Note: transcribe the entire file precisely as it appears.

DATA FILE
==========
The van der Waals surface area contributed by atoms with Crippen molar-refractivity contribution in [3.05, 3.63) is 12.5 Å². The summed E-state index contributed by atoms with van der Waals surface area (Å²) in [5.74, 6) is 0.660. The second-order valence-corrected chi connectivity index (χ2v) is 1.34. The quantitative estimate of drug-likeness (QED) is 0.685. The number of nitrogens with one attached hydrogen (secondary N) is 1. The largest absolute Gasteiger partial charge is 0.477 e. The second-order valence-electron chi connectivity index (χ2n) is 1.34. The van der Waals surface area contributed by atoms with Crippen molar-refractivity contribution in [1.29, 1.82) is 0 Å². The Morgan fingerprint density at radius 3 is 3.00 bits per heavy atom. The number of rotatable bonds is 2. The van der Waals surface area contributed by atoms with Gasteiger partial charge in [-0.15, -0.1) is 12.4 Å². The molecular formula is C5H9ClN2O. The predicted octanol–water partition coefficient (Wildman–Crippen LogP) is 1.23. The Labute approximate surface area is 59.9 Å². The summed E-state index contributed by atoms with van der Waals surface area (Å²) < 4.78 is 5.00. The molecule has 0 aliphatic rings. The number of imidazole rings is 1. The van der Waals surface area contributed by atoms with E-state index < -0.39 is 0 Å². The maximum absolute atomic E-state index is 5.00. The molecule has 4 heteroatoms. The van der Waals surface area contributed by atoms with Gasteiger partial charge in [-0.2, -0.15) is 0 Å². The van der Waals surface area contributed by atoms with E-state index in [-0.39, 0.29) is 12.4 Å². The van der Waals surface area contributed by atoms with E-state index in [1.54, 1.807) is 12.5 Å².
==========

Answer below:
The van der Waals surface area contributed by atoms with Crippen molar-refractivity contribution in [3.05, 3.63) is 12.5 Å². The summed E-state index contributed by atoms with van der Waals surface area (Å²) in [5.74, 6) is 0.660. The second-order valence-corrected chi connectivity index (χ2v) is 1.34. The quantitative estimate of drug-likeness (QED) is 0.685. The number of nitrogens with one attached hydrogen (secondary N) is 1. The largest absolute Gasteiger partial charge is 0.477 e. The second-order valence-electron chi connectivity index (χ2n) is 1.34. The van der Waals surface area contributed by atoms with Crippen molar-refractivity contribution in [1.29, 1.82) is 0 Å². The Morgan fingerprint density at radius 3 is 3.00 bits per heavy atom. The number of rotatable bonds is 2. The van der Waals surface area contributed by atoms with Gasteiger partial charge in [-0.15, -0.1) is 12.4 Å². The molecular formula is C5H9ClN2O. The predicted octanol–water partition coefficient (Wildman–Crippen LogP) is 1.23. The Labute approximate surface area is 59.9 Å². The summed E-state index contributed by atoms with van der Waals surface area (Å²) < 4.78 is 5.00. The molecule has 0 aliphatic rings. The number of imidazole rings is 1. The van der Waals surface area contributed by atoms with E-state index < -0.39 is 0 Å². The maximum absolute atomic E-state index is 5.00. The molecule has 4 heteroatoms. The van der Waals surface area contributed by atoms with Gasteiger partial charge in [-0.2, -0.15) is 0 Å². The van der Waals surface area contributed by atoms with E-state index in [-0.39, 0.29) is 12.4 Å². The van der Waals surface area contributed by atoms with E-state index in [1.54, 1.807) is 12.5 Å².